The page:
Wednesday, October 15, 2008
TELL WAL-MART TO STOP SWEATSHOP PURCHASING IN BANGLADESH:
Ducking into the local Wal-Mart in search of the lowest price (if not exactly the best quality) . It's a practice that many of us take part in, but what is behind the "lowest prices" offered at that chain store? One of the things is purchasing from sweatshops in the Third World where workers' rights are minimal to non-existent. The following appeal from the Union Voice's 'Sweatfree Communities' campaign tells the story nof one such case, in the country of Bangladesh, and appeals for your help to correct the situation.
Act Now: Tell Wal-Mart to Stop Sweatshop Practices in Bangladesh:
A recent SweatFree Communities report on a Wal-Mart school uniform and children's clothing supplier in Bangladesh reveals severe sweatshop conditions and exposes failures in Wal-Mart's factory auditing program.
Both Wal-Mart and the Bangladeshi government are responsible for improving conditions at JMS Garments. Wal-Mart has promised to turn JMS Garments into a "model for other factories in Bangladesh," but must be held accountable.
Take action now to support the workers by sending a letter of concern to Wal-Mart and the Bangladesh Export Processing Zone Authority.
Tell me more
Please go to THIS LINK to send the following letter:
A recent Business Week.com story, "Wal-Mart Supplier Accused of Sweatshop Conditions," cites a new study by SweatFree Communities which reveals multiple labor violations at Wal-Mart supplier JMS Garments in Bangladesh. Among other violations cited, workers toil up to 19-hour shifts; are made to stand for hours as punishment for arriving late to work; and are frequently subjected to verbal abuse and beatings. These working conditions are unacceptable.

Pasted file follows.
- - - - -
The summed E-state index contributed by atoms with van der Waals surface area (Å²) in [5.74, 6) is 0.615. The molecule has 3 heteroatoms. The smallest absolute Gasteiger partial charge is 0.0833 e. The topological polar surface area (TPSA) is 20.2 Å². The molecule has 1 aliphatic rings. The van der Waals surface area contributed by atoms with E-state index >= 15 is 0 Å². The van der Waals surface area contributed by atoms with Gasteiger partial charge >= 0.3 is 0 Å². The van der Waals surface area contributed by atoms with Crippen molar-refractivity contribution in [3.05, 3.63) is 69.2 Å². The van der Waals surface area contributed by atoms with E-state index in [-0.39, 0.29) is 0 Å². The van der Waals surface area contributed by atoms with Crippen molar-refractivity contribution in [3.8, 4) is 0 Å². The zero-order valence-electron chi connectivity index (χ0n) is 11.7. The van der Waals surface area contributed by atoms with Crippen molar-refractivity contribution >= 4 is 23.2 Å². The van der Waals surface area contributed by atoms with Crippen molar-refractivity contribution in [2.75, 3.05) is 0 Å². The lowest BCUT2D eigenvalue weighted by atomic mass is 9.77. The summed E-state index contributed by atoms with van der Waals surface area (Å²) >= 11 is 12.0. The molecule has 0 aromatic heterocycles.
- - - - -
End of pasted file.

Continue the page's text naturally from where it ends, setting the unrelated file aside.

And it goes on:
SweatFree Communities has informed me that Wal-Mart has promised improvements in working conditions and in its own business practices. Yet Wal-Mart also tried to keep the report from becoming public. I welcome Wal-Mart's intervention in the factory, but Wal-Mart must work openly on improvements to have credibility.
The Bangladesh Export Processing Zone Authority (BEPZA) should also hold JMS Garment accountable for improving working conditions. BEPZA itself must respect workers' referendum vote in favor of forming a Workers Association.
Workers' demands as reported to SweatFree Communities are clear: Improve the food quality and clean the canteen; abide by the referendum results and establish a Workers Association to negotiate on wages, hours, and working conditions; pay all the legal termination benefits, including benefits for the length of service, unpaid wages, and encashment of earned leave benefits; pay all workers the legal overtime rate for overtime work; provide transportation to and from the factory; and respect all worker rights under Bangladeshi law and Wal-Mart's code of conduct.
I expect these demands to be met rapidly. I also expect Wal-Mart to honor its commitment to address its own purchasing practices as one of the root causes of sweatshop conditions.